My next venture in apologizing was our first trip to Disney World. In order to get Riley around the parks and give him the best vacation possible, I had our doctor write a letter explaining his disability. On our first day I brought the letter to Guest Services (along with a list of questions in my head about what challenges we would face). As I am showing the letter to the ‘cast member’ and trying to ask about attractions that would require climbing stairs or walking long distances, I was interrupted as he said “OK you want a pass.” He smiled, handed me a guest assistance pass and moved on. I felt a little embarrassed and just left. We soon learned that we were not allowed to take the stroller past the front entrance on most attractions and my husband spent our first day carrying Riley up the stairs and through lines. By that evening we were finally told by one employee to get a tag for our stroller so that it could be used as a wheelchair. YEAH!! Breakthrough! Or so I thought. Despite having our little tag on the stroller we were often still asked to park it, or were not directed to elevators, and even given ‘questioning’ looks about it. At first we felt like we were intruding and often apologized for THEIR inconvenience. “I’m sorry, but we have this tag and if we don’t go onto the elevator my husband will have to carry him up the 50 flights of steps you have here.” Now, I am well aware that every person at Disney World will not know a doggone thing about DMD much less about my particular circumstance since a billion folks with a million types of disabilities visit a year. We were not angry or unkind to anyone, we eventually just went where we thought we should and navigated the best we could. And, we felt we should apologize.
Now that some time (5 months) has passed since our diagnosis, people will ask how Riley is doing. My usual response is “He’s doing fine, he doesn’t really understand yet.” Since there are two fundraisers for us in progress (both organized by people outside of my family) I suppose that people assume he should ‘look’ disabled. People that are not close to my family but are aware of him having DMD (small community) may see him and look puzzled that he is able to walk and acts like a normal 5 year old boy (with the exception of very large calf muscles). At this point when I become aware of their limited knowledge of DMD and the puzzled look, I find myself explaining and answering questions because after all they are giving their own time and money to our cause. I am glad that people want to know, learn, and better understand and I am more than happy to educate them. But, in my efforts to enlighten, I find myself feeling like I owe people an apology for their ignorance, for my son’s current happiness and health, and for our need for financial assistance.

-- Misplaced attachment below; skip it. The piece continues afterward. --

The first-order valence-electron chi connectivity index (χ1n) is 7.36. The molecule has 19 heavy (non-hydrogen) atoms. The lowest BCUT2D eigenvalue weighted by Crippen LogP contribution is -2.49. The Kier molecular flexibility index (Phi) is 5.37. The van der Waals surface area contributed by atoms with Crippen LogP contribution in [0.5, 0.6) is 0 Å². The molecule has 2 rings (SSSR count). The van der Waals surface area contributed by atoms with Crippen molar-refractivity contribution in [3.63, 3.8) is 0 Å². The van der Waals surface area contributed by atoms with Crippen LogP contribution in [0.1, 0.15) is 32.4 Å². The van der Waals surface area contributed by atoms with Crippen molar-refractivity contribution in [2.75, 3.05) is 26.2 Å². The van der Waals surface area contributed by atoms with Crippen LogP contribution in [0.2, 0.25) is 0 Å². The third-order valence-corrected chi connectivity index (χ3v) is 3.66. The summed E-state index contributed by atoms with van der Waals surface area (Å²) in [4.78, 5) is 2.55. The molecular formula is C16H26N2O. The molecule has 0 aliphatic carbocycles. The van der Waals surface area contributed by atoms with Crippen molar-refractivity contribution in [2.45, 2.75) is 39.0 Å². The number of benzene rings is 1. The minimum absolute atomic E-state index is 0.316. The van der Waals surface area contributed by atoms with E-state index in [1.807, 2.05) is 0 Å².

The definition of the word sorry is ‘feeling or expressing sympathy, pity, or regret: worthless or inferior.’ With that said, I find myself apologizing to others for my situation because maybe I am afraid that they are uncomfortable. My son has DMD. He is still a normal little boy. He is happy. I am sorry when Riley is sad and for everyday in the future when he may be. I am sorry that Duchenne exists and that any child has to learn the word. I am sorry that more people do not know about it and there is limited support and no cure. I am sorry that I want the best care in the world for my son and that I may not be financially able to provide it without help. I am sorry that Riley has to see more doctors and go through more physical examinations and scrutiny than a child should. I am sorry that there are families around the world that know what I feel ,and what I am experiencing, and what I am going to face in the future. I am sorry that I cannot spend every hour of every day with my child because I have to work. I am sorry that many people around the world have had to devote their lives to helping, caring for, and loving children like mine. I am sorry that I have to carry this heart ache with me while I smile and laugh because others may not understand. For these and many other things, I am sorry.
I am not sorry that I believe there is a God and he has a plan for us all. I am not sorry that I have hope and faith that one day there will be a cure for Duchenne. Through this journey I am learning. My plan is to fight for Riley and for boys with Duchenne everywhere. I am so thankful that God wipes my tears so that I can continue to be the best mom I can. I am sorry that my son has Duchenne Muscular Dystrophy. People may not understand and this journey may be tough but for his sake, I won’t apologize.